Historical and Genetic Setting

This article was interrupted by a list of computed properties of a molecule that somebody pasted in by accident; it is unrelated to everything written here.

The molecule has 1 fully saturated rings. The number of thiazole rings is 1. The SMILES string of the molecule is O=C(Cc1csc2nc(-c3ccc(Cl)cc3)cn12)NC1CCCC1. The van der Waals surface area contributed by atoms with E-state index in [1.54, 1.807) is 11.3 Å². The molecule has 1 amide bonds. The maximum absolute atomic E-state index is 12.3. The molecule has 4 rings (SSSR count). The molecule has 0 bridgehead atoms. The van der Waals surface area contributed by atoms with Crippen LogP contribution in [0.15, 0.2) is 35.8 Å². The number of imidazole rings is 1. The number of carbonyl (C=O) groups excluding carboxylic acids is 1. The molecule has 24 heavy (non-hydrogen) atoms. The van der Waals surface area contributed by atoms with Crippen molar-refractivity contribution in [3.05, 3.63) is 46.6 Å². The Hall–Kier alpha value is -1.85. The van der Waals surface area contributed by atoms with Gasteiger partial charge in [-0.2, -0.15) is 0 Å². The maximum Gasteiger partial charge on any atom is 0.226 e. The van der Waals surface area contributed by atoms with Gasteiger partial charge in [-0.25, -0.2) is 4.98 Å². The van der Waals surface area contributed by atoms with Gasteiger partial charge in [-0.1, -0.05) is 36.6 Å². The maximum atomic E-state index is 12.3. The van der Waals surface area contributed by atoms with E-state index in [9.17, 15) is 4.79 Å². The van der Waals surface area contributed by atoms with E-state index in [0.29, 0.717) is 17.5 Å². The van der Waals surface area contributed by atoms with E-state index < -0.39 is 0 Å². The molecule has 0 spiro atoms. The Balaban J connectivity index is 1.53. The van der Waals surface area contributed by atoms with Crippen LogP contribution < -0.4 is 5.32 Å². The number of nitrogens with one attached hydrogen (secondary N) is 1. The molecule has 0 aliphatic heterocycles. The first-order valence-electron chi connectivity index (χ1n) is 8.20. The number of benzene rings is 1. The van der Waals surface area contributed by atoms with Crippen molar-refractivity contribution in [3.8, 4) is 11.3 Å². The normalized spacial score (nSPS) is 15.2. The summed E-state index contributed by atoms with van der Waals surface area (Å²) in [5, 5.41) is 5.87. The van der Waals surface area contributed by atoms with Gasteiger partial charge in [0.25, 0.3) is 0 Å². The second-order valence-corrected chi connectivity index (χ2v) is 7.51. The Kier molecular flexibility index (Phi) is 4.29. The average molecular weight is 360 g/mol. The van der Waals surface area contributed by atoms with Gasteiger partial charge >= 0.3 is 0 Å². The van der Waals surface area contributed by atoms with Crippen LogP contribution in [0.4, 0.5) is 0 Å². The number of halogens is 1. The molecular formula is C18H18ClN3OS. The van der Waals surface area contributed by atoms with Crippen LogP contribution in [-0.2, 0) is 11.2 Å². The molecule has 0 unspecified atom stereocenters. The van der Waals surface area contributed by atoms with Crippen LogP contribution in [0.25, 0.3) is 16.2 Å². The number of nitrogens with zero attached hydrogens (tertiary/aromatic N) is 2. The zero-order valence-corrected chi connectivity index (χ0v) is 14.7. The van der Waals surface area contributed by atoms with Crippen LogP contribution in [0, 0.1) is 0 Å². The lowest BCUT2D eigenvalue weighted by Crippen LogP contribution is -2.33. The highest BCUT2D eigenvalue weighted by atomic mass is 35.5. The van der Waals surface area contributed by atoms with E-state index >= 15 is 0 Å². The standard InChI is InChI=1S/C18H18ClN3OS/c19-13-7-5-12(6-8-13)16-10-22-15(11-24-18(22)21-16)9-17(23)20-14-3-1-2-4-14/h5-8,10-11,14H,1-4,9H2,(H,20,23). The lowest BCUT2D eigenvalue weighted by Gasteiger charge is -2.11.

Bengali, together with Assamese and Oriya, belongs to the eastern group within the Magadhan subfamily of the Indo-Aryan family of languages. In reconstructing the development of Indo-Aryan, scholars hypothetically posit a common parent language from which the modern Magadhan languages are said to have sprung. The unattested parent of the Magadhan languages is designated as Eastern or Magadhi Apabhramsa, and is assigned to Middle Indo-Aryan. Apart from the eastern languages, other modern representatives of the Magadhan subfamily are Magahi, Maithili and Bhojpuri. Within the eastern group of Magadhan languages, the closest relative of Bengali is Assamese. The two share not only many coincidences of form and structure, but also have in common one system of written expression, on which more details will be given later. Historically, the entire Magadhan group is distinguished from the remaining Indo-Aryan languages by a sound change involving sibilant coalescence. Specifically, there occurred in Magadhan a falling together of three sibilant elements inherited from common Indo-Aryan, dental /ś/, palatal /s/ and retroflex /ṣ/. Among modern Magadhan languages, the coalescence of these three sounds is manifested in different ways; e.g. the modern Assamese reflex is the velar fricative /x/, as contrasted with the palatal /s/ of Modern Bengali.